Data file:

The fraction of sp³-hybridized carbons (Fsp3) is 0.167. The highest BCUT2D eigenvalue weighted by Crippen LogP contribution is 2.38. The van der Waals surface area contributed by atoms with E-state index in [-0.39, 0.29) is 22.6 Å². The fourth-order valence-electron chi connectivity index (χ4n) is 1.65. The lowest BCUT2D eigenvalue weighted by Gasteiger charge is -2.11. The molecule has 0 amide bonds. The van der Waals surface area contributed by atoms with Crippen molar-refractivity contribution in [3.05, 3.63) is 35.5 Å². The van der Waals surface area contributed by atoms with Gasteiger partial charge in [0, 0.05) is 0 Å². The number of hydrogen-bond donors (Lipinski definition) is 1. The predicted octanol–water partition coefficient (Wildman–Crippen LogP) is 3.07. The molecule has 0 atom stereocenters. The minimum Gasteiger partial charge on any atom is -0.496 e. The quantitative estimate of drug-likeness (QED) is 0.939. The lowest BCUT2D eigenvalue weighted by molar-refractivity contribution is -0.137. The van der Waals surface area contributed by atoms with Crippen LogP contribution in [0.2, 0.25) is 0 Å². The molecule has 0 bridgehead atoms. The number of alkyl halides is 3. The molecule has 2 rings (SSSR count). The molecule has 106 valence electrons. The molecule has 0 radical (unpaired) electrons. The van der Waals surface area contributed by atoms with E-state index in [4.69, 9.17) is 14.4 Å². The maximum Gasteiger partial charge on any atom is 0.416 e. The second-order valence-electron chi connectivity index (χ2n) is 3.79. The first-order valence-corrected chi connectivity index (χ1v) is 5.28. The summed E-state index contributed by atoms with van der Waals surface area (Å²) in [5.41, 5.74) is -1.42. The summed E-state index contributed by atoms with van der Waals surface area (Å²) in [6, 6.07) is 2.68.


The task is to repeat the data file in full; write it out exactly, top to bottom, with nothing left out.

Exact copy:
The fraction of sp³-hybridized carbons (Fsp3) is 0.167. The highest BCUT2D eigenvalue weighted by Crippen LogP contribution is 2.38. The van der Waals surface area contributed by atoms with E-state index in [-0.39, 0.29) is 22.6 Å². The fourth-order valence-electron chi connectivity index (χ4n) is 1.65. The lowest BCUT2D eigenvalue weighted by Gasteiger charge is -2.11. The molecule has 0 amide bonds. The van der Waals surface area contributed by atoms with Crippen molar-refractivity contribution in [3.05, 3.63) is 35.5 Å². The van der Waals surface area contributed by atoms with Gasteiger partial charge in [0, 0.05) is 0 Å². The number of hydrogen-bond donors (Lipinski definition) is 1. The predicted octanol–water partition coefficient (Wildman–Crippen LogP) is 3.07. The molecule has 0 atom stereocenters. The minimum Gasteiger partial charge on any atom is -0.496 e. The quantitative estimate of drug-likeness (QED) is 0.939. The lowest BCUT2D eigenvalue weighted by molar-refractivity contribution is -0.137. The van der Waals surface area contributed by atoms with Crippen LogP contribution in [0.2, 0.25) is 0 Å². The molecule has 0 bridgehead atoms. The number of alkyl halides is 3. The molecule has 2 rings (SSSR count). The molecule has 106 valence electrons. The molecule has 0 radical (unpaired) electrons. The van der Waals surface area contributed by atoms with E-state index in [4.69, 9.17) is 14.4 Å². The maximum Gasteiger partial charge on any atom is 0.416 e. The second-order valence-electron chi connectivity index (χ2n) is 3.79. The first-order valence-corrected chi connectivity index (χ1v) is 5.28. The summed E-state index contributed by atoms with van der Waals surface area (Å²) in [5.41, 5.74) is -1.42. The summed E-state index contributed by atoms with van der Waals surface area (Å²) in [6, 6.07) is 2.68.